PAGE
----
By Erica A. Langston/Addison County Independent
BRANDON — This fall, Kristin Hubert, the new superintendent of the Rutland Northeast Supervisory Union (RNESU), welcomed the school year with hope and pragmatism. Six months into her tenure, it’s these sentiments that continue to shape her vision and work in the district.
From school closures to a mass exodus of faculty and staff, to a cultural and political reckoning that has found its way into classrooms across the country, schools and the students in them have been through some of the most unstable and challenging times in recent memory. As Covid moved from a pandemic to an endemic, Hubert’s hope that school might return to normal after more than two years of upheaval was palpable, if measured. Roughly halfway through the academic year, challenges both old and new remain.
On a day-to-day basis, the struggles are acute.
“We are really still struggling with workforce shortages in a really impactful way,” Hubert said in a recent interview.
That’s true especially for support staff like teachers’ aides, custodians, substitutes and bus drivers. The boards of RNESU and Otter Valley Unified Union recently finalized a three-year contract with the educational support staff and bus drivers that secured a one-time wage increase of 8.20% and 4% annual increases going forward. Nevertheless, at the end of December there were still 28 openings for support staff positions in the district.
“We settled the new contract, and we’re hoping to find more [employees] as the contract takes hold,” Hubert said, but “you can’t create a bus driver out of thin air.” Even with the new contract, competition for support staff is fierce.
“Those professionals are people who can be grabbed by other industries. We’re not just competing with other schools, we’re competing with trucking companies, and Dunkin Donuts, and UPS. In a way, we were attributing [the shortage] to the pandemic, but now it’s just Vermont’s reality,” Hubert said.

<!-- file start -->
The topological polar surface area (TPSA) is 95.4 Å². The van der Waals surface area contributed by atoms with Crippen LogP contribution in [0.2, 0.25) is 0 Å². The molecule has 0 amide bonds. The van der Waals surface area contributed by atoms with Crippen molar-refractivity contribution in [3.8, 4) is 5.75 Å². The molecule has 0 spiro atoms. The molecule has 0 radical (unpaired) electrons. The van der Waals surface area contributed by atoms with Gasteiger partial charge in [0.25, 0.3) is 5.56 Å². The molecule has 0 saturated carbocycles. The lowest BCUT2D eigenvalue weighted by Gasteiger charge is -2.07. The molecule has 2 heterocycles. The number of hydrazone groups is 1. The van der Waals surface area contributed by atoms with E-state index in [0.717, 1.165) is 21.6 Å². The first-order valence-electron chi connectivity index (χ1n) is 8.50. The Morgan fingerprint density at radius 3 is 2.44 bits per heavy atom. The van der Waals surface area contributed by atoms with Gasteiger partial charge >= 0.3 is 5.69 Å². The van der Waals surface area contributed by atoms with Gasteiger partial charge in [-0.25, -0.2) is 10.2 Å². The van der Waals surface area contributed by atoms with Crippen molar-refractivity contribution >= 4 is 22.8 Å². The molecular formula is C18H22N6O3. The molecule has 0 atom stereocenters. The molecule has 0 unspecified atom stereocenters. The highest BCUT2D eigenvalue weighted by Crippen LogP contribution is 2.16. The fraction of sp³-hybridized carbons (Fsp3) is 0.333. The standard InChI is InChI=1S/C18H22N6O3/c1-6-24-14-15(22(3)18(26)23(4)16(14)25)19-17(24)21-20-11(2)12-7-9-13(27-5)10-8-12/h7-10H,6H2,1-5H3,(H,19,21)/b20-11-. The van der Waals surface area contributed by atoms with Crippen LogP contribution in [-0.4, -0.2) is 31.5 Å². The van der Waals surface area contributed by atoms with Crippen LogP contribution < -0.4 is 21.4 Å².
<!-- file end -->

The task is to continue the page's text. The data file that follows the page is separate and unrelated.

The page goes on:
To make matters worse, a perfect storm of Covid, RSV and the flu has exacerbated an already thin crew. At times, bus runs have to be combined because a driver is sick, which can significantly increase students’ commutes. Teachers have to give up planning blocks and lunch breaks to cover for other teachers. Occasionally, classes have to be merged.
“It’s not regular enough to find the need to respond in a different way, but it has been impactful. It makes it hard to do our daily jobs. We’ve been fortunate to be able to keep all schools open,” Hubert said.
Not every district has been so lucky.
Despite these shortages, Hubert — who replaced long-time Superintendent Jeanné Collins on July 1 and was the district’s director of Curriculum, Instruction and Assessment for three years before that — is determined to help the district tackle disparities common throughout the student population. Unequal outcomes for students existed before the pandemic, but transience, isolation, unequal access to technology and wifi, and food insecurity were all exacerbated by Covid and school closures.“We know there are some places where students have unequal opportunities,” Hubert said. “Whether it’s because of the school they attend, or because a student or family lives below the poverty line, or because a student has a disability or learning impairment, we know that our outcomes are skewed.”